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Archive - Feb 10, 2010

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Genome of Ancient Human Is Sequenced

Using sophisticated DNA sequencing technology and powerful data analysis tools, an international team has succeeded in sequencing approximately 80 percent of the genome of a 4,000-year-old sample from a man who lived in Greenland and belonged to an extinct culture (Saqqaq) that was the first to settle in the New World Arctic. The sequencing was achieved using DNA obtained from a permafrost-preserved tuft of hair. According to the research team, led by Dr. Eske Willerslev and his graduate student Morten Rasmussen at the University of Copenhagen’s Centre of Excellence in GeoGenetics, this marks the first time that a detailed reconstructed genome of an ancient human has been published. The scientists have named the ancient human "Inuk," which means "man" or "human" in Greenlandic. The genome sequence serves as a blueprint that scientists can use to give a description of how the pre-historic Greenlander looked--including his tendency to baldness, dry earwax, brown eyes, dark skin, the blood type A+, shovel-shaped front teeth, and that he was genetically adapted to cold temperatures, and to what extent he was predisposed to certain illnesses. This is important as, aside from four small pieces of bone and hair, no human remains have been found of the first people that settled the New World Arctic. Dr. Willerslev's team was also able to determine that Inuk's ancestors crossed into the New World from north-eastern Siberia between 4,400 and 6,400 years ago in a migration wave that was independent of those of Native Americans and Inuit ancestors. Thus, Inuk and his people left no dependents behind among contemporary indigenous people of the New World. “Our findings can be of significant help to archaeologists and others as they seek to determine what happened to people from extinct cultures,” Dr. Willerslev said.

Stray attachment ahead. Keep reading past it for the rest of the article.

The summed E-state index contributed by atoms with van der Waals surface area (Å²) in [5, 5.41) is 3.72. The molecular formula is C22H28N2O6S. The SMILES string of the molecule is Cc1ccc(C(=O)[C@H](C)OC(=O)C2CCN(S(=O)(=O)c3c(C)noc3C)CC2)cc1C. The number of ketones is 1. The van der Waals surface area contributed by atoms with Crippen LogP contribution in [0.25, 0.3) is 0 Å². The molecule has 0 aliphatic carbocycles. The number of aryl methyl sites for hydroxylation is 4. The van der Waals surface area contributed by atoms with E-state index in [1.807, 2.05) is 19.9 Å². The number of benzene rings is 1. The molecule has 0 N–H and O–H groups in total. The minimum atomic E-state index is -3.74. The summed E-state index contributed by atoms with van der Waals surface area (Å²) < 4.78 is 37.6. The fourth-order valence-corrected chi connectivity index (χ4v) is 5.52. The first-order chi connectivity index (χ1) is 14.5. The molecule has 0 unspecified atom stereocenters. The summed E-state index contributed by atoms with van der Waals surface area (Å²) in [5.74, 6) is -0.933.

Owls Chattier on Moonlit Nights

An international team of scientists from Spain, Finland, and Portugal recently discovered that eagle owls (Bubo bubo) communicate with each other using a patch of white throat plumage that is repeatedly exposed during each call and is only visible during vocal displays. The scientists found that the owls use moonlight to increase the conspicuousness of this visual signal during their call displays. Call displays were found to be directly influenced by the amount of moonlight, with silent nights being more frequent during periods with no moonlight versus those with moonlight. Furthermore, high numbers of calling bouts were more frequent at moonlight. Finally, call posts were located on higher positions on moonlit nights. The researches said that their results support the idea that moon phase affects the visual signaling behavior of this species, and provide a starting point for examination of this method of communication by nocturnal species. This work was reported on January 20, 2010, in PLoS ONE. [PLoS ONE article]

Bees Prefer Nicotine and Caffeine in Nectar

Bees prefer nectar with small amounts of nicotine and caffeine over nectar that does not contain these substances at all, according to results of a recent study from the University of Haifa in Israel. “This could be an evolutionary development intended, as in humans, to make the bee addicted,” stated Dr. Ido Izhaki, one of the researchers who conducted the study. The researchers emphasized, however, that their study has proved a preference, not an addiction, and they are currently conducting additional studies to determine if bees do indeed become addicted to nicotine and caffeine. Flower nectar is primarily composed of sugars, which provide energy for the potential pollinators. But the floral nectar of some plant species also includes small quantities of substances known to be toxic, such as caffeine and nicotine. Nicotine is found naturally in floral nectar at a concentration of up to 2.5 milligrams per liter, primarily in various types of tobacco trees. Caffeine is found at concentration levels of 11-17.5 milligrams per liter, mostly in citrus flowers. In the nectar of grapefruit flowers, however, caffeine is present in much higher concentrations, reaching 94.2 milligrams per liter. In order to examine whether bees prefer the nectar containing caffeine and nicotine, the researchers offered artificial nectar that contained various natural sugar levels and various levels of caffeine and nicotine, alongside “clean” nectar that included sugar alone. The caffeine and nicotine concentrations ranged from the natural levels in floral nectar up to much higher concentrations than found in nature. The results showed that bees clearly prefer nectar containing nicotine and caffeine over the “clean” nectar. The preferred nicotine concentration was 1 milligram per liter, similar to that found in nature.